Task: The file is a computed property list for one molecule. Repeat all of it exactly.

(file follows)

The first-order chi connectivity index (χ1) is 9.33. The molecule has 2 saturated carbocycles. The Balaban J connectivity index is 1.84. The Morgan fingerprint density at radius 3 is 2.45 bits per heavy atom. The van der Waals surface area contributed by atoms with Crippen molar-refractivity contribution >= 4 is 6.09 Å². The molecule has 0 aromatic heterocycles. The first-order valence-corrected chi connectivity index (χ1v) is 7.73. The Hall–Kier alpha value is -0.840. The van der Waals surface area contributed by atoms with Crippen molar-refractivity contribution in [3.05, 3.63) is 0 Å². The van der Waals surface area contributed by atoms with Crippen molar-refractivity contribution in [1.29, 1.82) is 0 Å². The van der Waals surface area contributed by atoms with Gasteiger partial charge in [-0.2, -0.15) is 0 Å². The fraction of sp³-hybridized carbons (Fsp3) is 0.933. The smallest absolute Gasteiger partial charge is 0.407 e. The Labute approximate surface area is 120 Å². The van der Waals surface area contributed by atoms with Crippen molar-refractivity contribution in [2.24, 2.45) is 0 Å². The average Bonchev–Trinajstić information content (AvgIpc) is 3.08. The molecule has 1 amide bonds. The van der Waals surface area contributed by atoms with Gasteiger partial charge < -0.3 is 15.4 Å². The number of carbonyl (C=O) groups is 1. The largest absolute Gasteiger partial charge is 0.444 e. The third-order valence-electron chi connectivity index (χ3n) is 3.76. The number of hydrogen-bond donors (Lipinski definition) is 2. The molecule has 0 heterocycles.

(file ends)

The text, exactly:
The first-order chi connectivity index (χ1) is 9.33. The molecule has 2 saturated carbocycles. The Balaban J connectivity index is 1.84. The Morgan fingerprint density at radius 3 is 2.45 bits per heavy atom. The van der Waals surface area contributed by atoms with Crippen molar-refractivity contribution >= 4 is 6.09 Å². The molecule has 0 aromatic heterocycles. The first-order valence-corrected chi connectivity index (χ1v) is 7.73. The Hall–Kier alpha value is -0.840. The van der Waals surface area contributed by atoms with Crippen molar-refractivity contribution in [3.05, 3.63) is 0 Å². The van der Waals surface area contributed by atoms with Crippen molar-refractivity contribution in [1.29, 1.82) is 0 Å². The van der Waals surface area contributed by atoms with Gasteiger partial charge in [-0.2, -0.15) is 0 Å². The fraction of sp³-hybridized carbons (Fsp3) is 0.933. The smallest absolute Gasteiger partial charge is 0.407 e. The Labute approximate surface area is 120 Å². The van der Waals surface area contributed by atoms with Crippen molar-refractivity contribution in [2.24, 2.45) is 0 Å². The average Bonchev–Trinajstić information content (AvgIpc) is 3.08. The molecule has 1 amide bonds. The van der Waals surface area contributed by atoms with Gasteiger partial charge < -0.3 is 15.4 Å². The number of carbonyl (C=O) groups is 1. The largest absolute Gasteiger partial charge is 0.444 e. The third-order valence-electron chi connectivity index (χ3n) is 3.76. The number of hydrogen-bond donors (Lipinski definition) is 2. The molecule has 0 heterocycles.